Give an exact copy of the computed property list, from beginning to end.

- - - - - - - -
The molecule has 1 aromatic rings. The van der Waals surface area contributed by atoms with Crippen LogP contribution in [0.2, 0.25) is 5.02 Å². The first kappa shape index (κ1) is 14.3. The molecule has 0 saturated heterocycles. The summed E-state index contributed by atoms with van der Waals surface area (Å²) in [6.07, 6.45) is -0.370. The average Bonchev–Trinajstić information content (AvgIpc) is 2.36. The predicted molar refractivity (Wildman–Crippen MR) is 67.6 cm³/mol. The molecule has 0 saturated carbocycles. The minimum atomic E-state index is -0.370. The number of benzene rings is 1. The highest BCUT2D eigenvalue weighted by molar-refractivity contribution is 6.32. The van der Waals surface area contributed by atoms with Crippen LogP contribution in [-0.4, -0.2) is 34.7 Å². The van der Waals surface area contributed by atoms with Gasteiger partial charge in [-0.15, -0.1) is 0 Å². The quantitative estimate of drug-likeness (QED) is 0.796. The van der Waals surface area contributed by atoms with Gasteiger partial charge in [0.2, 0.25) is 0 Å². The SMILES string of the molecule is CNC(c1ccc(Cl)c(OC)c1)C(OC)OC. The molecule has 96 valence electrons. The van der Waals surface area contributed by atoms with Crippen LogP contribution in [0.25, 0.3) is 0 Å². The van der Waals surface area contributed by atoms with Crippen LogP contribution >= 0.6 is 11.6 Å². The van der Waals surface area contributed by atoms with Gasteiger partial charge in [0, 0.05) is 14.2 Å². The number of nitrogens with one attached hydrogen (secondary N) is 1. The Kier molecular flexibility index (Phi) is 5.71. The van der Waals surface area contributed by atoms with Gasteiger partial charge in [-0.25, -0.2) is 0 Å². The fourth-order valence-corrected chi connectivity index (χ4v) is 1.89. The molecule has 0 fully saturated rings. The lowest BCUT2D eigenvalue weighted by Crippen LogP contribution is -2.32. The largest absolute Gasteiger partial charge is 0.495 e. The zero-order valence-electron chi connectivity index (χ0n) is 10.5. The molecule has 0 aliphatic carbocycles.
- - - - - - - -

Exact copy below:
The molecule has 1 aromatic rings. The van der Waals surface area contributed by atoms with Crippen LogP contribution in [0.2, 0.25) is 5.02 Å². The first kappa shape index (κ1) is 14.3. The molecule has 0 saturated heterocycles. The summed E-state index contributed by atoms with van der Waals surface area (Å²) in [6.07, 6.45) is -0.370. The average Bonchev–Trinajstić information content (AvgIpc) is 2.36. The predicted molar refractivity (Wildman–Crippen MR) is 67.6 cm³/mol. The molecule has 0 saturated carbocycles. The minimum atomic E-state index is -0.370. The number of benzene rings is 1. The highest BCUT2D eigenvalue weighted by molar-refractivity contribution is 6.32. The van der Waals surface area contributed by atoms with Crippen LogP contribution in [-0.4, -0.2) is 34.7 Å². The van der Waals surface area contributed by atoms with Gasteiger partial charge in [-0.15, -0.1) is 0 Å². The quantitative estimate of drug-likeness (QED) is 0.796. The van der Waals surface area contributed by atoms with Gasteiger partial charge in [0.2, 0.25) is 0 Å². The SMILES string of the molecule is CNC(c1ccc(Cl)c(OC)c1)C(OC)OC. The molecule has 96 valence electrons. The van der Waals surface area contributed by atoms with Crippen LogP contribution in [0.25, 0.3) is 0 Å². The van der Waals surface area contributed by atoms with Crippen LogP contribution >= 0.6 is 11.6 Å². The van der Waals surface area contributed by atoms with Gasteiger partial charge in [0, 0.05) is 14.2 Å². The number of nitrogens with one attached hydrogen (secondary N) is 1. The Kier molecular flexibility index (Phi) is 5.71. The van der Waals surface area contributed by atoms with Gasteiger partial charge in [-0.25, -0.2) is 0 Å². The fourth-order valence-corrected chi connectivity index (χ4v) is 1.89. The molecule has 0 fully saturated rings. The lowest BCUT2D eigenvalue weighted by Crippen LogP contribution is -2.32. The largest absolute Gasteiger partial charge is 0.495 e. The zero-order valence-electron chi connectivity index (χ0n) is 10.5. The molecule has 0 aliphatic carbocycles.